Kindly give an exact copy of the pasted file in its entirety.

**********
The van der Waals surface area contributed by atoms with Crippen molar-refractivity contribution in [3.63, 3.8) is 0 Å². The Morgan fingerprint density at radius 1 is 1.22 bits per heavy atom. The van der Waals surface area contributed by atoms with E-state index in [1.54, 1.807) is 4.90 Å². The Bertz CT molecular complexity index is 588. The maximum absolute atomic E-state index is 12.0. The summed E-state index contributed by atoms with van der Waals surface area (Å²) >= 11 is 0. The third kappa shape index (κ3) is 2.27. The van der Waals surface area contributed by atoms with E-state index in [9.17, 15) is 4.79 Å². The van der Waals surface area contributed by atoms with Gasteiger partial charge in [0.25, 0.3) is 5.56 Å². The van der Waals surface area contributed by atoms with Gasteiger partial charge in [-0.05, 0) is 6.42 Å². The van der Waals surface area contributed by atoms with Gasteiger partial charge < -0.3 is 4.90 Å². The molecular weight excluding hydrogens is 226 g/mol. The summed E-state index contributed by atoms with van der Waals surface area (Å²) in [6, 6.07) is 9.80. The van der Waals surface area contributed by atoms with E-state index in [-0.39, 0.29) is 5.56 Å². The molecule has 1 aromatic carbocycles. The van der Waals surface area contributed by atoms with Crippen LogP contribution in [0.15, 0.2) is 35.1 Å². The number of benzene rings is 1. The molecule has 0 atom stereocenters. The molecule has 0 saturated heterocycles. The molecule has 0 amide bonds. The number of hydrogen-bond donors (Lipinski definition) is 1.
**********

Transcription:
The van der Waals surface area contributed by atoms with Crippen molar-refractivity contribution in [3.63, 3.8) is 0 Å². The Morgan fingerprint density at radius 1 is 1.22 bits per heavy atom. The van der Waals surface area contributed by atoms with E-state index in [1.54, 1.807) is 4.90 Å². The Bertz CT molecular complexity index is 588. The maximum absolute atomic E-state index is 12.0. The summed E-state index contributed by atoms with van der Waals surface area (Å²) >= 11 is 0. The third kappa shape index (κ3) is 2.27. The van der Waals surface area contributed by atoms with E-state index in [9.17, 15) is 4.79 Å². The van der Waals surface area contributed by atoms with Gasteiger partial charge in [0.25, 0.3) is 5.56 Å². The van der Waals surface area contributed by atoms with Gasteiger partial charge in [-0.05, 0) is 6.42 Å². The van der Waals surface area contributed by atoms with Gasteiger partial charge < -0.3 is 4.90 Å². The molecular weight excluding hydrogens is 226 g/mol. The summed E-state index contributed by atoms with van der Waals surface area (Å²) in [6, 6.07) is 9.80. The van der Waals surface area contributed by atoms with E-state index in [-0.39, 0.29) is 5.56 Å². The molecule has 1 aromatic carbocycles. The van der Waals surface area contributed by atoms with Crippen LogP contribution in [0.15, 0.2) is 35.1 Å². The number of benzene rings is 1. The molecule has 0 atom stereocenters. The molecule has 0 saturated heterocycles. The molecule has 0 amide bonds. The number of hydrogen-bond donors (Lipinski definition) is 1.